Saturday, November 18, 2006


In a familial operation rivaling in its planning and execution D-Day or at least the casino heist in Ocean’s Eleven, we managed to get two dads—cousin Seth and me—two moms—Jen and Seth’s wife, Catherine—and two kids, Mimi and cousin Miranda—from home, out to dinner, off to the Harvest Festival and Gidden’s School, and then finally, on to the Paramount Theater where we enjoyed last night’s concert by the Portland-based folk-trad-alt-prog-rock band the Decemberists.

It was a swell show; the music lovely, haunting, toe-tappable, sing-alongable, earnest and quite sweet. I’ve been enjoying the band’s strange new album, The Crane Wife, which, if I understand correctly, is based loosely on some sort of Chinese Folk tale.


Sometimes the group veers towards early Spinal Tap territory, but they do so with such lack of pretension and excess of naiveté that it comes off as charming. Even the lead singer, Colin Meloy, who I’m sure could be accused of taking himself too seriously, appears—at least on stage—to be a pretty regular guy having a great time making music he enjoys.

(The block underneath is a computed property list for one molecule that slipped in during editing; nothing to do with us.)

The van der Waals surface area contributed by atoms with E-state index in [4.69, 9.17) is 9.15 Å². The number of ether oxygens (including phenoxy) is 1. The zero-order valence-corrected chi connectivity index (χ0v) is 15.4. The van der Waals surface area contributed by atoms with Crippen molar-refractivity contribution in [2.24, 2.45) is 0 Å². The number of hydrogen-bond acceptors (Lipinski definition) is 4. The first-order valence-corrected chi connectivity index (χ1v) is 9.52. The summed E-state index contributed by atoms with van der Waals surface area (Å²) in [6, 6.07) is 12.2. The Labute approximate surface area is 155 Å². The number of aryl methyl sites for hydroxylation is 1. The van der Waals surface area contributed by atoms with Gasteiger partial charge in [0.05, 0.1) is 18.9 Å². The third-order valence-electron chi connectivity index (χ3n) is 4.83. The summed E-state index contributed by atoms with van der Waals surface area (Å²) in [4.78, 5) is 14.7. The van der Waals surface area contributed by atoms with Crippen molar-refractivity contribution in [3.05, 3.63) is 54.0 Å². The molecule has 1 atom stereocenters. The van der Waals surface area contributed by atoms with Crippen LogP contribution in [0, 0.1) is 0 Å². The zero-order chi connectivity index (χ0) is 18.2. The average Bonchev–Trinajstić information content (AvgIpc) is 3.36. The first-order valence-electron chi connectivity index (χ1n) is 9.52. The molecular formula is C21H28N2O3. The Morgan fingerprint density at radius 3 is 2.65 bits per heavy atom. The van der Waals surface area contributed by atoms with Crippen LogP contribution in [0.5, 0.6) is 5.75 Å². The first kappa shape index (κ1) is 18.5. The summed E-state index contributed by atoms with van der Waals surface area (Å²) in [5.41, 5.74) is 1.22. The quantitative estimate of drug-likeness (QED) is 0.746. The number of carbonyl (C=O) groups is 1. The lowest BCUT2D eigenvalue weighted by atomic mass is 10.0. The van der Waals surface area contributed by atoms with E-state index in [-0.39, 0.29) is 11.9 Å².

That’s what I got, anyway.

Mimi had seen the band last summer at an outdoor concert, had gotten a souvenir t-shirt (with a bicycle on it), and hasn’t protested too much lately if you call the Decemberists her “favorite band,” and so it was really heartwarming to see her last night, in the balcony seat the row ahead of me, peering steadily through Jen’s opera glasses at the group on stage.

Sometimes they sound to me like Jethro Tull from the Thick as a Brick period. Tull was the first concert I ever went to by myself, at the Civic Arena in Pittsburgh, back in, it must have been 1971.

So there were a few moments last night when a really nice full-circle thing was going on for me, connecting all of us in the theater through more than three decades of music.


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